Justin Wallace was just two days shy of his 11th birthday when was fatally shot in his Far Rockaway, Queens home. His family is now planning for his funeral.
Wallace is the latest casualty in the city’s spike in violent crime. The shooting occurred the night of June 5 when a gunman fired more than six rounds into the home hitting Wallace in the stomach. Wallace was taken to St. John’s Episcopal Hospital where he died.
His older cousin, 29-year-old Kyle Forrester, was also shot in the shoulder during the incident and is expected to survive. Wallace’s father reportedly said the shooting may have been over a dispute about a parking space involving Forrester.
On Tuesday, Jovan Young, 29, turned himself into police and was arrested and charged with murder, attempted murder, assault and criminal possession of a weapon. Earlier in the day, the NYPD released surveillance video of the shooting, which shows Young firing into the home.
Rosalyn Mason, director of Far Rockaway anti-violence organization Rock Safe Streets, said she spoke with Wallace’s mother to offer condolences and support.
“She’s just in shock,” Mason said. “When you think about it, your home is your safe haven. She came into the living room and saw her son in a pool of blood. I can’t imagine how horrific that was for her at that moment just seeing that.”
Rock Safe Streets is a program with children and families services organization Sheltering Arms. On Wednesday, Rock Safe Streets held a shooting response community gathering to demand an end to the violence.
Like some areas of the city seeing high crime, Far Rockaway is isolated and lacking jobs, access to healthy food and other necessities, making it a hotbed for violence.
“When you have neighborhoods that are impoverished and neighborhoods that have been neglected, their infrastructure has been neglected, their schools have been neglected, they don’t have adequate jobs, they don’t have all of the resources,” explained Rock Safe Streets founding director Amy Wilkerson. “These are communities that are victims of systemic issues that we have in our city.”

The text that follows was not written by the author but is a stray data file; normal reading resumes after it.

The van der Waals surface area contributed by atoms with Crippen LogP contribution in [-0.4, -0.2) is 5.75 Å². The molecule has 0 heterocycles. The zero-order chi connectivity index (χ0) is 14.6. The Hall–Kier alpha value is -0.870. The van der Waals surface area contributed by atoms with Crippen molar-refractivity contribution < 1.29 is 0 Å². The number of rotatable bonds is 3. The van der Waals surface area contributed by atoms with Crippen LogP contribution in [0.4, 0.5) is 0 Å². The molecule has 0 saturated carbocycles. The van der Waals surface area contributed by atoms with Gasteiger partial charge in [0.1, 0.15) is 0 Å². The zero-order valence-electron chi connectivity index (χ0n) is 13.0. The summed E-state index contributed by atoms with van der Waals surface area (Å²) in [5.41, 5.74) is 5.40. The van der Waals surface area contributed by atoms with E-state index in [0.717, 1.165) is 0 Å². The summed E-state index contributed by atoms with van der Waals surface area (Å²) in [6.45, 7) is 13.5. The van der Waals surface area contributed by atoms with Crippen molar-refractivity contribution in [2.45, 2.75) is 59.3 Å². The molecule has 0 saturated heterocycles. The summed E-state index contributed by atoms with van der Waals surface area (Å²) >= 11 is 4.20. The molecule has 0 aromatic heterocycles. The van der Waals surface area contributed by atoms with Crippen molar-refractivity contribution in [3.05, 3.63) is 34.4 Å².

Mayor Bill de Blasio met with Wallace’s family and called the shooting “horrible.” He said the suspect is a “cowardly” person for firing randomly into a home.
During his daily press briefing on Tuesday, de Blasio announced a partnership between the NYPD and the federal Bureau of Alcohol, Tobacco, Firearms and Explosives to get guns off the street. The partnership is the first of its kind between a local police department and the ATF.
“We’re going to have ATF agents directly embedded in the NYPD, working together to find guns and quickly act on the information that they find to stop the flow of guns,” de Blasio said. “It takes information, it takes partnership. It takes the ability to quickly act, that can only happen when the federal government and the NYPD are working, literally, side-by-side here in New York City.”
So far in 2021, shootings are up by nearly 70% and gun arrests are up by 28% from 2020. In a statement, the NYPD said the legal system needs to thoroughly punish violent suspects.